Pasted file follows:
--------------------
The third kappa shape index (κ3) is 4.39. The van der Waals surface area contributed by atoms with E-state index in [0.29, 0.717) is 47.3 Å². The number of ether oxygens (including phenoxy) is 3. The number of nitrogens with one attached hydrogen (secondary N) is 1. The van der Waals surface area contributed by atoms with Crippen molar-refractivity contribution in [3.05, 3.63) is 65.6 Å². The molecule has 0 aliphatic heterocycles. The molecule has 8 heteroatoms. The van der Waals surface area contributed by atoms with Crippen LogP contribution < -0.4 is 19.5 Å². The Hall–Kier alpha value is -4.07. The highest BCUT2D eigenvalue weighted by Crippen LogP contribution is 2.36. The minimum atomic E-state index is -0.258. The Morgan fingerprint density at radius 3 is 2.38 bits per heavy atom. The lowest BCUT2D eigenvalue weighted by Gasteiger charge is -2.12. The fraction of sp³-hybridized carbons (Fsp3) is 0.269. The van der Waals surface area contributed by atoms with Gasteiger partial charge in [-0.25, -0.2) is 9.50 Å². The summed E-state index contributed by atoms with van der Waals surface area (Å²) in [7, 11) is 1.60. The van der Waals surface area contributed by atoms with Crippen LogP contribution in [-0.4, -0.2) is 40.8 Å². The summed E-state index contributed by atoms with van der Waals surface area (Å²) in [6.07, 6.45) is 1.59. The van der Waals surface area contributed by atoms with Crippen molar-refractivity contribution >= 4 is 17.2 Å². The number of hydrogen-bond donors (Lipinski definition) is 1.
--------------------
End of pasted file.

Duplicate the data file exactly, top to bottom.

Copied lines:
The third kappa shape index (κ3) is 4.39. The van der Waals surface area contributed by atoms with E-state index in [0.29, 0.717) is 47.3 Å². The number of ether oxygens (including phenoxy) is 3. The number of nitrogens with one attached hydrogen (secondary N) is 1. The van der Waals surface area contributed by atoms with Crippen molar-refractivity contribution in [3.05, 3.63) is 65.6 Å². The molecule has 0 aliphatic heterocycles. The molecule has 8 heteroatoms. The van der Waals surface area contributed by atoms with Crippen LogP contribution < -0.4 is 19.5 Å². The Hall–Kier alpha value is -4.07. The highest BCUT2D eigenvalue weighted by Crippen LogP contribution is 2.36. The minimum atomic E-state index is -0.258. The Morgan fingerprint density at radius 3 is 2.38 bits per heavy atom. The lowest BCUT2D eigenvalue weighted by Gasteiger charge is -2.12. The fraction of sp³-hybridized carbons (Fsp3) is 0.269. The van der Waals surface area contributed by atoms with Gasteiger partial charge in [-0.25, -0.2) is 9.50 Å². The summed E-state index contributed by atoms with van der Waals surface area (Å²) in [7, 11) is 1.60. The van der Waals surface area contributed by atoms with Crippen LogP contribution in [-0.4, -0.2) is 40.8 Å². The summed E-state index contributed by atoms with van der Waals surface area (Å²) in [6.07, 6.45) is 1.59. The van der Waals surface area contributed by atoms with Crippen molar-refractivity contribution >= 4 is 17.2 Å². The number of hydrogen-bond donors (Lipinski definition) is 1.